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zonk my friend, I'm confiscating your Ctrl, C and V keys for the rest of this thread :tongue-out:


Hi and thanks for the responses archangle. I think you raise some vaild points and if you don't mind I'm going to condense them a bit.

So far we have...
Pro:
- Opitimize your own therapy.

Con:
- You can dent your noggin if it falls on your head while your adjusting it.
- Ineffective Therapy.
- May cause increased central apneas.
- Negates your doctors recommended treatment plan.
- High presure may become addictive and/or cause problems with equipment or your health.

I feel it's important to list the Con's so that people "new" to a CPAP machine don't think they can just jump in and adjust away, my own adjustments have been in very small increments and then given a few days to see how I react to them. I think if people are aware of the potential to make a "boo-boo" then they will want to become more informed before making adjustments, they will make adjustments in small steps and most importantly monitor what those adjustments do for/to them.

Cheers
John
Edited by johnomg, Jul 7 2011, 02:42 AM.
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Steven
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johnomg
Jul 6 2011, 07:19 PM
I was Titrated at 15cmh20

I'm now on a APAP machine with my min at 8, the max at 18 and it averages out at about 10 a night with a AHI reading around 2-4.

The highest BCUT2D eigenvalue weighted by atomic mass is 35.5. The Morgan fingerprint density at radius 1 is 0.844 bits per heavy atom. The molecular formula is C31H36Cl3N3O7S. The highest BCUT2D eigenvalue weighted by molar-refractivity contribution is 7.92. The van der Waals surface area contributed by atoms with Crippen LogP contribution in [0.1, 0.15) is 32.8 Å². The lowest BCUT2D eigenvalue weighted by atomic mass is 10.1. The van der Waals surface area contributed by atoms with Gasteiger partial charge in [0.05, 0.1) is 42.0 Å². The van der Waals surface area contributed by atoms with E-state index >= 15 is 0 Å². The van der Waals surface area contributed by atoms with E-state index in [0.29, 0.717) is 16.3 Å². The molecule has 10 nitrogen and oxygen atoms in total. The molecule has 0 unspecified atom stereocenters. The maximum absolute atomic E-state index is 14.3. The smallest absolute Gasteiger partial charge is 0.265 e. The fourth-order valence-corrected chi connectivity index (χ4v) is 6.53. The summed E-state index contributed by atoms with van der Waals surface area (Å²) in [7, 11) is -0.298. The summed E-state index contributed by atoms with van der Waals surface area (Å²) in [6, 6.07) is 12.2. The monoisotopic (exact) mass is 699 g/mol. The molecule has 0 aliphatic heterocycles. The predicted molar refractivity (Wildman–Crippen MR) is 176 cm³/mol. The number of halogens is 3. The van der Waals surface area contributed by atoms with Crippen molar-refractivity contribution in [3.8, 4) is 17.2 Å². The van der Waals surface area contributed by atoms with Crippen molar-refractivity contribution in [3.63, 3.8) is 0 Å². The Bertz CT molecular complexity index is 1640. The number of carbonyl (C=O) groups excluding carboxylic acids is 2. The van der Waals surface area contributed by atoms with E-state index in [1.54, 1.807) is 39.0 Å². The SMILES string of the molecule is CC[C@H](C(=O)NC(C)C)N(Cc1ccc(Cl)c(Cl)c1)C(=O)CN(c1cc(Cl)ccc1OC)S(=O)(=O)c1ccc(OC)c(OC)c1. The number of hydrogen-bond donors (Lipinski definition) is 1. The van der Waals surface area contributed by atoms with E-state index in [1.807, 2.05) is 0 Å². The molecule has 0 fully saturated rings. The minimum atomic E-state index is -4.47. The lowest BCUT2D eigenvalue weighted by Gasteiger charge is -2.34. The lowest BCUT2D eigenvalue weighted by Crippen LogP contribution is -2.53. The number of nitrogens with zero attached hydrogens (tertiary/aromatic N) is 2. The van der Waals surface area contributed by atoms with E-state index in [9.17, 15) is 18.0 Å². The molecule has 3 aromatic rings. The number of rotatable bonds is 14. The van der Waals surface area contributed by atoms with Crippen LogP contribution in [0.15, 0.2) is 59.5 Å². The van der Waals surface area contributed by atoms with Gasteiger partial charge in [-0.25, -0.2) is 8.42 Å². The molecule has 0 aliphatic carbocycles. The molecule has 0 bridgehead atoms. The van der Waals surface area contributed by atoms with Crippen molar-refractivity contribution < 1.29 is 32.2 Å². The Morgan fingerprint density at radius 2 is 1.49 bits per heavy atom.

From a pressure of 15 to an average pressure of 10 - I think you have answered your own question!

How can "correcting" your required pressure by 33.33333333% be wrong?
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JudgeMental
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Zonk's reference link, as well as SuperSleeper's added article (inserted within that link) plus the post from Archangle is the appropriate response to your post.
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johnomg
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Hi Steven,

I'm from the School of Thought that it is ok to adjust if your careful and at least partially informed, as you said I have adjusted to a pressure which is way more comfortable for me and I'm getting a AHI much lower than the Sleep Study did, they only got me down to 13 (mind you that was over the whole night as they were adjusting pressures) and now I'm around 2-5.